This just isn't good enough. Free exam copies for professors notwithstanding, I won't be ordering from Zondervan anytime soon.
Daisy Hay's review of Gordon Campbell's Bible: The Story of the King James' Version 1611-2011 (OUP) from today's Observer rightly points out political aspects of the translation:

..the story of the King James Version is also a political story, about a monarch determined to assert his authority by setting his seal on every Bible in the land. There had been English translations of the Bible before the King James Version, produced by the likes of William Tyndale, who was condemned by Thomas More for "discharging a filthy foam of blasphemies out of his beastly brutish mouth", and who eventually burned at the stake for his efforts. The King James Version, however, was a state project, which celebrated the King as its God-like "principal mover and author". Rules were drawn up for massed teams of experts to follow, and factions formed and rivalries festered as scholars in Oxford, Cambridge and London raced to outdo each other. When the King James Version was eventually published, those academics who had been denied a slice of the action rushed to condemn it in print. One particularly bitter reviewer thought the translation so hopeless it should be burnt, and another loftily dismissed it as a botched rehash of older versions.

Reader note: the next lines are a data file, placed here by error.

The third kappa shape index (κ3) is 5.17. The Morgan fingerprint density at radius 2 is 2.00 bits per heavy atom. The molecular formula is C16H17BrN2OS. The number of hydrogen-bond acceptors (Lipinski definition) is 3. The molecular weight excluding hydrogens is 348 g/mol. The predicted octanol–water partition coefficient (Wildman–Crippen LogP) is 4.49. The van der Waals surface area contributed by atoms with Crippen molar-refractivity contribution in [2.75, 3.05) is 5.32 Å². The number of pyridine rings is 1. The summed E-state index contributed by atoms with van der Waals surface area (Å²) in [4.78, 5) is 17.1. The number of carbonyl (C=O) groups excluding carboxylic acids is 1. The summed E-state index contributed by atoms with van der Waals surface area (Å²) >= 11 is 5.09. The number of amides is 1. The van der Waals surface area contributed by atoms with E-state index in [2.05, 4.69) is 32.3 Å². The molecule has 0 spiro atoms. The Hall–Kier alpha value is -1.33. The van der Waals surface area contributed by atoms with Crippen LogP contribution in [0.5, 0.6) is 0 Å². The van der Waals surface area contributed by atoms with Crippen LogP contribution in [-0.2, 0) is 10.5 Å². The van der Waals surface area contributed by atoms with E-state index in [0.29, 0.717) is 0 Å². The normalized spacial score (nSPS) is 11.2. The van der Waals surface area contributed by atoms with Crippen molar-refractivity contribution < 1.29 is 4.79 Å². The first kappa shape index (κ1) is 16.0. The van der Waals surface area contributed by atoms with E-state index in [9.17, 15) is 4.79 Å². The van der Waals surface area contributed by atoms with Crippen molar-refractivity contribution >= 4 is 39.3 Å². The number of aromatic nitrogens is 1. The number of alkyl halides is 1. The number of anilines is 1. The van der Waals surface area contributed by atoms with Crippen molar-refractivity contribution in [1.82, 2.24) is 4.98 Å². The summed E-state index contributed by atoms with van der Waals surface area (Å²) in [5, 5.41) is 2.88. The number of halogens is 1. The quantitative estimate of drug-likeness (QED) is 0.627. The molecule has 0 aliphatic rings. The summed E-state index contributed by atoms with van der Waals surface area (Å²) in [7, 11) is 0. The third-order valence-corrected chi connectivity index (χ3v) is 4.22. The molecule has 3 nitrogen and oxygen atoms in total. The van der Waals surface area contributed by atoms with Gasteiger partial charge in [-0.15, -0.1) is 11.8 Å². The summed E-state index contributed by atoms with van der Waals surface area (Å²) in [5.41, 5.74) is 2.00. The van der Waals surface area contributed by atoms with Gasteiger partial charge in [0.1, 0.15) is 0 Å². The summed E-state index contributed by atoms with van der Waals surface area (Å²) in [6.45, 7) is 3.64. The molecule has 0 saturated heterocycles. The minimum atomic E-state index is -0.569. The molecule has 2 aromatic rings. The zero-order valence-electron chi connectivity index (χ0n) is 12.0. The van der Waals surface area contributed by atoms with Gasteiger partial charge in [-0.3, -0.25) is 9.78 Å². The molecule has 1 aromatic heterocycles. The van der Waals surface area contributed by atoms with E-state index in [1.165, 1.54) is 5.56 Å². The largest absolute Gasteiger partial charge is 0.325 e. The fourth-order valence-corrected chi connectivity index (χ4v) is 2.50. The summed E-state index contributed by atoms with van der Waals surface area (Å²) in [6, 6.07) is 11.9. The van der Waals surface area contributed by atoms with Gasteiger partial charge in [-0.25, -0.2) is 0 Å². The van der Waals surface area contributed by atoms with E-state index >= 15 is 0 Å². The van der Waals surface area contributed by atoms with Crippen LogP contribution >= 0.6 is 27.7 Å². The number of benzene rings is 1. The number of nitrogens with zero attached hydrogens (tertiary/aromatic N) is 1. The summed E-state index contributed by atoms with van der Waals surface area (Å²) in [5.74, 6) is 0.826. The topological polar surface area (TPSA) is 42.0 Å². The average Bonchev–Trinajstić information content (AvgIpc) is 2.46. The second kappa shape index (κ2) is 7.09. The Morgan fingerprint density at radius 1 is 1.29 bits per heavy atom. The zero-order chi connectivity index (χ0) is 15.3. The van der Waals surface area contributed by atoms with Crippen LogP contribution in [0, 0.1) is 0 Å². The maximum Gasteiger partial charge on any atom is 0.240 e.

But in the end, she notes that It enabled 17th-century men and women to read the Bible in their own language, it remains at the heart of the English-speaking Christian tradition, and today it continues to be celebrated as one of the great works of English literature.

Printer's errors are noted in Jonathan Yardley's review of the same book in the Washington Post: